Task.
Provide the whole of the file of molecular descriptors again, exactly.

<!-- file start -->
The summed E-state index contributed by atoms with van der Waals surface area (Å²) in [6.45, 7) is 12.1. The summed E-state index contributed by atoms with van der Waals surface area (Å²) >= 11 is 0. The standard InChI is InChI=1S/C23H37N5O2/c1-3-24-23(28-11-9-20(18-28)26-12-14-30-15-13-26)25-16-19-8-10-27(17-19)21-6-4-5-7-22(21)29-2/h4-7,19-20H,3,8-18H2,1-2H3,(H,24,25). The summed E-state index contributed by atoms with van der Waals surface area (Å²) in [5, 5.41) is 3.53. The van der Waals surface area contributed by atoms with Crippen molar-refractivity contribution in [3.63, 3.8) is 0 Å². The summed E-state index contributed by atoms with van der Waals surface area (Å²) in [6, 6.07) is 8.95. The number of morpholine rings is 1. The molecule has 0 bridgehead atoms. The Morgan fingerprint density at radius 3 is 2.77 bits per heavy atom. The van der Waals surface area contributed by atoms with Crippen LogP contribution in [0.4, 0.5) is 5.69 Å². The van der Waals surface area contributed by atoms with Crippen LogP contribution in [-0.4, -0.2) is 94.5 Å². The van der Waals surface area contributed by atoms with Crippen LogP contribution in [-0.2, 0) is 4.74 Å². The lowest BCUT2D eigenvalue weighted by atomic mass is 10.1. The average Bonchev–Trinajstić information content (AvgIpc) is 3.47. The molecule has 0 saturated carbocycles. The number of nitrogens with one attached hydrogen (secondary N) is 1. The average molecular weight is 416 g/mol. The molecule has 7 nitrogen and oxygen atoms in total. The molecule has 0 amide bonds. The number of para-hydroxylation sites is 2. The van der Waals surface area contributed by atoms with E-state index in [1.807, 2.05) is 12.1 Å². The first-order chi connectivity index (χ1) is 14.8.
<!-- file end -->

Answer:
The summed E-state index contributed by atoms with van der Waals surface area (Å²) in [6.45, 7) is 12.1. The summed E-state index contributed by atoms with van der Waals surface area (Å²) >= 11 is 0. The standard InChI is InChI=1S/C23H37N5O2/c1-3-24-23(28-11-9-20(18-28)26-12-14-30-15-13-26)25-16-19-8-10-27(17-19)21-6-4-5-7-22(21)29-2/h4-7,19-20H,3,8-18H2,1-2H3,(H,24,25). The summed E-state index contributed by atoms with van der Waals surface area (Å²) in [5, 5.41) is 3.53. The van der Waals surface area contributed by atoms with Crippen molar-refractivity contribution in [3.63, 3.8) is 0 Å². The summed E-state index contributed by atoms with van der Waals surface area (Å²) in [6, 6.07) is 8.95. The number of morpholine rings is 1. The molecule has 0 bridgehead atoms. The Morgan fingerprint density at radius 3 is 2.77 bits per heavy atom. The van der Waals surface area contributed by atoms with Crippen LogP contribution in [0.4, 0.5) is 5.69 Å². The van der Waals surface area contributed by atoms with Crippen LogP contribution in [-0.4, -0.2) is 94.5 Å². The van der Waals surface area contributed by atoms with Crippen LogP contribution in [-0.2, 0) is 4.74 Å². The lowest BCUT2D eigenvalue weighted by atomic mass is 10.1. The average Bonchev–Trinajstić information content (AvgIpc) is 3.47. The molecule has 0 saturated carbocycles. The number of nitrogens with one attached hydrogen (secondary N) is 1. The average molecular weight is 416 g/mol. The molecule has 7 nitrogen and oxygen atoms in total. The molecule has 0 amide bonds. The number of para-hydroxylation sites is 2. The van der Waals surface area contributed by atoms with E-state index in [1.807, 2.05) is 12.1 Å². The first-order chi connectivity index (χ1) is 14.8.